The Chinese leadership of President Xi Jinping has over the course of this year taken a distinctly populist tinge—including an emphasis on “common prosperity”—that is, prosperity for all; the announcement that absolute poverty has been abolished in China; and moves, limited in character, to rein-in billionaire tycoons such as Alibaba’s Jack Ma and Tencent’s Pony Ma, as well as highly profitable private corporations that dominate the online education industry.
The Chinese Communist Party (CCP) is not about to seriously impede the operation of the market and privately-owned corporations in China that have flourished over the past four decades since Deng Xiaoping initiated the processes of capitalist restoration. The CCP bureaucracy and wealthy private entrepreneurs are closely intertwined—some of these successful capitalists are party members or sit on various government advisory bodies.
President Xi spelled out the regime’s chief fear in comments to provincial ministerial-level officials at the beginning of the year. “Achieving common prosperity,” he warned, “is not just an economic issue, but a significant political one that matters to the party’s basis to rule… We absolutely cannot allow [the] rich-poor gap to increase bigger and bigger, [resulting in] the poor poorer and the rich richer.”
In August, Xi told the Central Committee for Financial and Economic Affairs that greater emphasis had to be placed on “common prosperity” and expressed the need to “regulate excessively high incomes” and “encourage high-income people and enterprises to return more to society.” However, corporate philanthropy and token government measures to help the poor are not going reverse the growing gulf between rich and poor in China or anywhere else for that matter, which is rooted in the profit system.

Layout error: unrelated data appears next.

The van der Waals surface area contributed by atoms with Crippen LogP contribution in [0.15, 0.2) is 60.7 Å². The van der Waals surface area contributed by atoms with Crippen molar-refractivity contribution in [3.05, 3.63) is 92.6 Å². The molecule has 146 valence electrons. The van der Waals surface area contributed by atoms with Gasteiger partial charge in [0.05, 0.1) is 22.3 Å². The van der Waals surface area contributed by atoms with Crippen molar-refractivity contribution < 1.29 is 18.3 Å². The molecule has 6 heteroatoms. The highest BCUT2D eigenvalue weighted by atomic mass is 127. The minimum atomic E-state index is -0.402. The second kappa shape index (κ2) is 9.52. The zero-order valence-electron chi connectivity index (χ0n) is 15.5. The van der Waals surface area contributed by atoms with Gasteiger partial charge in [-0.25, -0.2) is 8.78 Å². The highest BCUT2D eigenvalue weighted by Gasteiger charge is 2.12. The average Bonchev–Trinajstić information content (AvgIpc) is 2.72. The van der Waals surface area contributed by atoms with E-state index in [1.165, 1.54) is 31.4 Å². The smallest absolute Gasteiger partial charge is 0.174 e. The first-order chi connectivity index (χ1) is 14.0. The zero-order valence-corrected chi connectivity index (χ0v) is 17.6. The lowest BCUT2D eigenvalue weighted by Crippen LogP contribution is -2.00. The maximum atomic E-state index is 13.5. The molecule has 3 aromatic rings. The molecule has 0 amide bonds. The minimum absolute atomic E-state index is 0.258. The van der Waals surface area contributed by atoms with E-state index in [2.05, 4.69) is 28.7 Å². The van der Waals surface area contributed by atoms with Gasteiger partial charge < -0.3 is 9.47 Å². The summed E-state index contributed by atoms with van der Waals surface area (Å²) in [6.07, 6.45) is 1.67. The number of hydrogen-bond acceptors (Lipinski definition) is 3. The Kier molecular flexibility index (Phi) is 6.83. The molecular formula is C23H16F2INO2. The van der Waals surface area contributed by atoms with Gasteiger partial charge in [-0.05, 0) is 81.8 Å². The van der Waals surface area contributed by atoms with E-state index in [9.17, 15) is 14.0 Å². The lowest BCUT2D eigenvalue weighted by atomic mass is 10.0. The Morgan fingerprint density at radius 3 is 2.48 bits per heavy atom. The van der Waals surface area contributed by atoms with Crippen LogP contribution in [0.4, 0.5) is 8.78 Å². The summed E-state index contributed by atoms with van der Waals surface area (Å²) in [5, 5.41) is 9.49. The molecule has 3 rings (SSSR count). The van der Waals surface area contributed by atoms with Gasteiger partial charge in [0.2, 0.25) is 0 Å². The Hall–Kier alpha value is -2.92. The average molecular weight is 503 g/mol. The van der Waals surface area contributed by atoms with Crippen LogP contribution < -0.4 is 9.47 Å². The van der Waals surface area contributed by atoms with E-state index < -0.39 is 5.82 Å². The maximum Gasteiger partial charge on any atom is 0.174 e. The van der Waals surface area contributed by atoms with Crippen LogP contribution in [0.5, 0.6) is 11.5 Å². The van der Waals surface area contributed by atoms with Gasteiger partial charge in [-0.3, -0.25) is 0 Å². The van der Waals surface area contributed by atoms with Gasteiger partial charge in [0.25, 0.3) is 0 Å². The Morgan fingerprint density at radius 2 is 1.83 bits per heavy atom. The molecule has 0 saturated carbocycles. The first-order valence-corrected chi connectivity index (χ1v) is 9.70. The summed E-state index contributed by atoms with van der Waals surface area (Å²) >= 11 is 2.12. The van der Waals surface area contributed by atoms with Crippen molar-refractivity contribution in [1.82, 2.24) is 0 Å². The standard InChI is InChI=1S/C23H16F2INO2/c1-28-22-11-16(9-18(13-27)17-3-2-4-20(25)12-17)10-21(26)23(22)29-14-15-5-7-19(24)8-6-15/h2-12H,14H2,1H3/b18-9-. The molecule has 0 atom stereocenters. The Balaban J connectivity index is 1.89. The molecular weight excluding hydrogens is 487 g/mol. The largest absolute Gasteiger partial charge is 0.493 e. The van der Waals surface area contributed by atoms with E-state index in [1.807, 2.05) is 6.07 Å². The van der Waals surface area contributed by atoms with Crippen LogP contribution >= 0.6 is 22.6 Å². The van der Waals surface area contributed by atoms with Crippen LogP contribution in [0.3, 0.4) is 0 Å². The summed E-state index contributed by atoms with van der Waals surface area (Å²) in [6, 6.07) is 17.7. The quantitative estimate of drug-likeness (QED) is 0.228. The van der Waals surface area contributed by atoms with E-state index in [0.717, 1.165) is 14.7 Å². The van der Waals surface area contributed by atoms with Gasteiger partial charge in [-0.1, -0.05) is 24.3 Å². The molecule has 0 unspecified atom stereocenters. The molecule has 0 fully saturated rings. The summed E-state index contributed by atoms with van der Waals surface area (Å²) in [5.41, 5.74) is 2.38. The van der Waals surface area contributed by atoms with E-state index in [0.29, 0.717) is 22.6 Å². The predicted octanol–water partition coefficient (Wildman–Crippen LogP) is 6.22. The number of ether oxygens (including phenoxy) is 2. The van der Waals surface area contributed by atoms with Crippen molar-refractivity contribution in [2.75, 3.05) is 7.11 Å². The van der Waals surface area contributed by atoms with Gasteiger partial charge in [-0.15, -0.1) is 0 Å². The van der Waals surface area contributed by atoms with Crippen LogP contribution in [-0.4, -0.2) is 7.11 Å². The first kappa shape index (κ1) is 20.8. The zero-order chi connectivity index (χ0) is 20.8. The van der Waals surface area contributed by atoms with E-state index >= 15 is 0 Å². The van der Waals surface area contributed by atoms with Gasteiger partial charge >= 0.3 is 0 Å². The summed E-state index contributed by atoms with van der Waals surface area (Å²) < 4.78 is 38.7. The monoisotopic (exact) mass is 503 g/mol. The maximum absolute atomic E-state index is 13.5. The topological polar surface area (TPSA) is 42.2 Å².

The processes of capitalist restoration, fuelled by a huge influx of foreign investment and technology to take advantage China large reservoirs of cheap labour, have certainly led to a huge economic expansion and lifted per capita GDP. However, as with other capitalist economies, social inequality has greatly widened and intensified social tensions. While absolute poverty, narrowly defined, may have been abolished, some 600 million Chinese are struggling to get by on a daily basis on a monthly income of less than Rmb1,000 or about $US155, while the country is now home to more dollar billionaires than the United States.
Many indices point to rising social inequality.
* The Gini coefficient is a standard measure of social inequality that ranges from 0, which represents absolute equality or all people earning exactly the same income, to 1, which represents absolute inequality or one person having all the income and everyone else having none.
China’s official Gini coefficient, has risen sharply since Deng’s “opening up” in 1978 from about 0.31 to 0.4 in 1997 and a high of 0.49 in 2008 before falling slightly to 0.47 in 2020. Any figure over 0.4 is regarded by the United Nations as indicating large inequality, while China’s leaders have themselves declared that level is potentially destabilising.
* According to the World Bank, in 1978, the top 10 percent of earners in China and the bottom 50 percent each accounted for about a quarter of the country’s total income. By 2018, the top 10 percent took more than 40 percent of total income, while the bottom half of earners received less than 15 percent.
In terms of wealth rather than income, the wealthiest 1 percent of individuals owned nearly 31 percent of China’s wealth in 2020, up from around 21 percent in 2000. In the US for instance, the share of wealth of the top 1 percent reached 35 percent in 2020. According to the Hurun Global Rich list, the number of dollar billionaires in China hit 1,058 last year, as compared to 696 in the US.
China has drawn the line for absolute poverty at $2.30 a day adjusted for inflation and claims to have lifted the income of 100 million rural residents above that level since Xi came to office in 2012. The World Bank, however, sets a higher poverty line of $5.50 a day for upper-middle-income countries like China. On this basis a quarter of China’s population is in poverty.
* The focus on rural poverty highlights the gulf between urban and rural areas where some 40 percent of China’s population reside. Figures published in the Australian Financial Review in September show that by 1997, urban household incomes were on average 83 percent higher than those of rural households. This rose to 167 percent in 2009, declining to 132 percent in 2019—still more than double the rural average.